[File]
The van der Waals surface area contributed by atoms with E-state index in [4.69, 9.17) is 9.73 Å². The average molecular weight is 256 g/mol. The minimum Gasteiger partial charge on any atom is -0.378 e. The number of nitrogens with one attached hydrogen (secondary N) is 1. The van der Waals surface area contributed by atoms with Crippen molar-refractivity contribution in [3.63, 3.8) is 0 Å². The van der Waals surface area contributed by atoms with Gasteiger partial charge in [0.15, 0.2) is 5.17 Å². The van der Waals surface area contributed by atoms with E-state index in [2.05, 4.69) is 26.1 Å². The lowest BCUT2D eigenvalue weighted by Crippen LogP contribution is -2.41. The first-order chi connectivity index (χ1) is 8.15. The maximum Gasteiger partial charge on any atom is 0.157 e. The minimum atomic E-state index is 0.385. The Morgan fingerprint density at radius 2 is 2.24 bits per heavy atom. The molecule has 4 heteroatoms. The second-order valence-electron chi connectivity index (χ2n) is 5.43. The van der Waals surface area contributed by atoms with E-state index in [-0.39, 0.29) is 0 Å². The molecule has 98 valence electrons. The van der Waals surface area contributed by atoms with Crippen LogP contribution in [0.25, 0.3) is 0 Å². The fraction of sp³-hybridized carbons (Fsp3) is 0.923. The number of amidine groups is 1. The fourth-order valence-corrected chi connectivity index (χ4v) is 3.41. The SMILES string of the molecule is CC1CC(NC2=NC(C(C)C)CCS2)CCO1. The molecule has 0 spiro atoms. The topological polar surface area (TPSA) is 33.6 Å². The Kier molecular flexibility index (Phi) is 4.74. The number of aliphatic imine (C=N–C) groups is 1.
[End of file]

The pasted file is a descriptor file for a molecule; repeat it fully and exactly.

The van der Waals surface area contributed by atoms with E-state index in [4.69, 9.17) is 9.73 Å². The average molecular weight is 256 g/mol. The minimum Gasteiger partial charge on any atom is -0.378 e. The number of nitrogens with one attached hydrogen (secondary N) is 1. The van der Waals surface area contributed by atoms with Crippen molar-refractivity contribution in [3.63, 3.8) is 0 Å². The van der Waals surface area contributed by atoms with Gasteiger partial charge in [0.15, 0.2) is 5.17 Å². The van der Waals surface area contributed by atoms with E-state index in [2.05, 4.69) is 26.1 Å². The lowest BCUT2D eigenvalue weighted by Crippen LogP contribution is -2.41. The first-order chi connectivity index (χ1) is 8.15. The maximum Gasteiger partial charge on any atom is 0.157 e. The minimum atomic E-state index is 0.385. The Morgan fingerprint density at radius 2 is 2.24 bits per heavy atom. The molecule has 4 heteroatoms. The second-order valence-electron chi connectivity index (χ2n) is 5.43. The van der Waals surface area contributed by atoms with E-state index in [-0.39, 0.29) is 0 Å². The molecule has 98 valence electrons. The van der Waals surface area contributed by atoms with Crippen LogP contribution in [0.25, 0.3) is 0 Å². The fraction of sp³-hybridized carbons (Fsp3) is 0.923. The number of amidine groups is 1. The fourth-order valence-corrected chi connectivity index (χ4v) is 3.41. The SMILES string of the molecule is CC1CC(NC2=NC(C(C)C)CCS2)CCO1. The molecule has 0 spiro atoms. The topological polar surface area (TPSA) is 33.6 Å². The Kier molecular flexibility index (Phi) is 4.74. The number of aliphatic imine (C=N–C) groups is 1.